When planning to plant a tree, first consult with your local nursery about the tree's characteristics, size and the location you want to put it in your yard. Make sure that the “cute little sapling” doesn’t grow into a giant in the wrong place.
Trees grow until they reach the height and size that their genetic programming dictates. Can you stop tree growth? The answer is both yes and no.
Prune back regularly. Depending on the type of tree, you can maintain a tree's branch diameter through regular pruning practices. This does not stop the tree from growing, but enables you to control the size to a certain extent. Note that on some trees, new wood is where next year's blossoms appear, so you may sacrifice the beauty of some trees by constantly cutting them back.
Plant smart. Often people plant saplings in locations without considering the tree's future growth. This forces them to have to prune heavily or even kill the tree, and even with heavy pruning, the tree's trunk and roots do continue to grow--sometimes with damaging consequences. Find out about a tree's mature measurements and growing behavior so you choose the right location.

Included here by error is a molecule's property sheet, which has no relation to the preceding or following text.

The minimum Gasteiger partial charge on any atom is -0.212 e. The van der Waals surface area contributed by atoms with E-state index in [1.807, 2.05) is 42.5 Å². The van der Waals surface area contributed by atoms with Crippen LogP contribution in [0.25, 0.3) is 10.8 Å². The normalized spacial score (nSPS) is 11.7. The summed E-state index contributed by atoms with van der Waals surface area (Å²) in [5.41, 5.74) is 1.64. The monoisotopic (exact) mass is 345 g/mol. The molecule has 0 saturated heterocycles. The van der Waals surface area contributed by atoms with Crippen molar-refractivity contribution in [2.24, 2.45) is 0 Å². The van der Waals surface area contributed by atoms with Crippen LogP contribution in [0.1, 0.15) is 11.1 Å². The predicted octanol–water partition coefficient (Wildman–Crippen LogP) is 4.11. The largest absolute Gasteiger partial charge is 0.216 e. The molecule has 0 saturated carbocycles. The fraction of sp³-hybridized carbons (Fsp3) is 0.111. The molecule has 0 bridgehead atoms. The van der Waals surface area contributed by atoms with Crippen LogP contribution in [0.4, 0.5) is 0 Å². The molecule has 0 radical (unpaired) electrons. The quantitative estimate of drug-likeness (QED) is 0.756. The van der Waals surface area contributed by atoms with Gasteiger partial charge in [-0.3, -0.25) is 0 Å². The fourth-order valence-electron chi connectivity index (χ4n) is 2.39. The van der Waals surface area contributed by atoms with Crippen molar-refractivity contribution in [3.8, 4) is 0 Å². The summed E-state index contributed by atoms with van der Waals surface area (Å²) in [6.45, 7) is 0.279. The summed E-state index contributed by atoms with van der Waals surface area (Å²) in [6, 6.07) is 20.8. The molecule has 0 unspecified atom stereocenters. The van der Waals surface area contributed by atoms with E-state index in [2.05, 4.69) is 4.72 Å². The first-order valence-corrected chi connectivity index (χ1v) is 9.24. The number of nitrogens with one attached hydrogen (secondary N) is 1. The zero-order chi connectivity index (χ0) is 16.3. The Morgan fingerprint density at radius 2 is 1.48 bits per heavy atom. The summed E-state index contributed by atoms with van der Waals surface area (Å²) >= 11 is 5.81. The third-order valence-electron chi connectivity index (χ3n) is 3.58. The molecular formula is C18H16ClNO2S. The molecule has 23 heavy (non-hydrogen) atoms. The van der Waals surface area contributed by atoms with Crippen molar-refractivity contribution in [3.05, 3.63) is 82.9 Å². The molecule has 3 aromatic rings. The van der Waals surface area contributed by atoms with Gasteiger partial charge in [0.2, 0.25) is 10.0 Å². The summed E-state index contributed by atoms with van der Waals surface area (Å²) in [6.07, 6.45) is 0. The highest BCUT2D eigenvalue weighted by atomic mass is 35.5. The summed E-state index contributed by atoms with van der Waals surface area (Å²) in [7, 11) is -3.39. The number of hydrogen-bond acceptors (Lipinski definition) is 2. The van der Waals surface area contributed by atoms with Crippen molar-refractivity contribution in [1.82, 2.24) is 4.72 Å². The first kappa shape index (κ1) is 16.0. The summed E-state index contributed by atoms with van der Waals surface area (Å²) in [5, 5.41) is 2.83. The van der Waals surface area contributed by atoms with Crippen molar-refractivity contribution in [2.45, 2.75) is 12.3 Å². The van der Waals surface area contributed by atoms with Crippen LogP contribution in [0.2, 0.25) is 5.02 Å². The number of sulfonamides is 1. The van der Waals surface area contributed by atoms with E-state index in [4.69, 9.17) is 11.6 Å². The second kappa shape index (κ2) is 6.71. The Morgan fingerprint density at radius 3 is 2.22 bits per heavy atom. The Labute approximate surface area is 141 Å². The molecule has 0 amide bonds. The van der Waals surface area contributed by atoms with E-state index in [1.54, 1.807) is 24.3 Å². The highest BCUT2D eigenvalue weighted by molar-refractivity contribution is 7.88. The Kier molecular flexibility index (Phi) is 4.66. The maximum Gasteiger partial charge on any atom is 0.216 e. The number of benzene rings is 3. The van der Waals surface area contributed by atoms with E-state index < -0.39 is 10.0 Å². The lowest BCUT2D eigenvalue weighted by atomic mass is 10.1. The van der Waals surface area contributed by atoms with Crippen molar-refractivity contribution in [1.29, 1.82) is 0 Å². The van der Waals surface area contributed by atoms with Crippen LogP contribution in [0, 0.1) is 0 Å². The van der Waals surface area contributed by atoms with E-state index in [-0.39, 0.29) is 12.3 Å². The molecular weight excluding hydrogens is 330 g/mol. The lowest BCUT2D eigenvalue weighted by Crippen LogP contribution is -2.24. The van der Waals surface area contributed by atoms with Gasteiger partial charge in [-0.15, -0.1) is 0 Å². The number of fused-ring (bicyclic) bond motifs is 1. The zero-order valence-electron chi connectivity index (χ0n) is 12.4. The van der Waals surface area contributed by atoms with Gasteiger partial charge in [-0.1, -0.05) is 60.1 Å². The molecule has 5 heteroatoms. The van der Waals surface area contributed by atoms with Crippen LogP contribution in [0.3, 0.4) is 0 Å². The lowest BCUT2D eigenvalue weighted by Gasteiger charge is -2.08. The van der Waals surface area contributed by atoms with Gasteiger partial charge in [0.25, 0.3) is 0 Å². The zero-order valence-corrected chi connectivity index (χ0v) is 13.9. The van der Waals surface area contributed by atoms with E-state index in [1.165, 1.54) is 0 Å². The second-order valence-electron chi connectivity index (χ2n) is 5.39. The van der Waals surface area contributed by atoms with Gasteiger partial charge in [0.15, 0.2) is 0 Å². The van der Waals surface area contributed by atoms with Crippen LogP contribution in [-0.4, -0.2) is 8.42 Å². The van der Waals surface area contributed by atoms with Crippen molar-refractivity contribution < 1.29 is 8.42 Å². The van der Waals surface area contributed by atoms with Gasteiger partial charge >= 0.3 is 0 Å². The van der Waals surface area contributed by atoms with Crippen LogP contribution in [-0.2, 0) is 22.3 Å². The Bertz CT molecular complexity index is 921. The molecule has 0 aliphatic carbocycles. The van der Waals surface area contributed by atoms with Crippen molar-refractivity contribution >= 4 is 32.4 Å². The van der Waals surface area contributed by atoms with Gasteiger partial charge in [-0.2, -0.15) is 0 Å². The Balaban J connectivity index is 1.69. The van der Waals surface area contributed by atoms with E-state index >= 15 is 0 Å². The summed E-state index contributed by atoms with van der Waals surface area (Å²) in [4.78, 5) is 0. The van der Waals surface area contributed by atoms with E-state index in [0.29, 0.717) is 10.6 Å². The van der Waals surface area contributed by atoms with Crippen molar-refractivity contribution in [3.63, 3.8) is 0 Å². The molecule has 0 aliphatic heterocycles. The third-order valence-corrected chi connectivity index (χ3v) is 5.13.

Top it. Tree growth tends to occur at the end of branches and at the tree's top. You can cut off the new growth below the growth point to "top" the tree. However, different trees do respond differently--some will send out new growth from either side of the cut, creating a fork in the tree and keep on growing. Some will stop growing up and start growing out.
Choose a dwarf or miniature variety. Many trees have been bred by nurseries to come in dwarf or miniature sizes to accommodate today's smaller yards, which means they stop growing while still relatively small (versus their non-dwarf cousins), and remain more compact and manageable.
Kill the tree. This is the extreme solution, and the only real way to literally stop a tree from growing. As long as the tree is there--unless it's dead--it will continue to grow.
Claudia Newcorn is the owner of marketing & communications agency Acorn Enterprises. She has been a freelance writer and editor for over 10 years. She writes for both businesses and individuals. Her articles appear in print and online newspapers and magazines. She is the author of an award-winning fantasy book, "Crossover".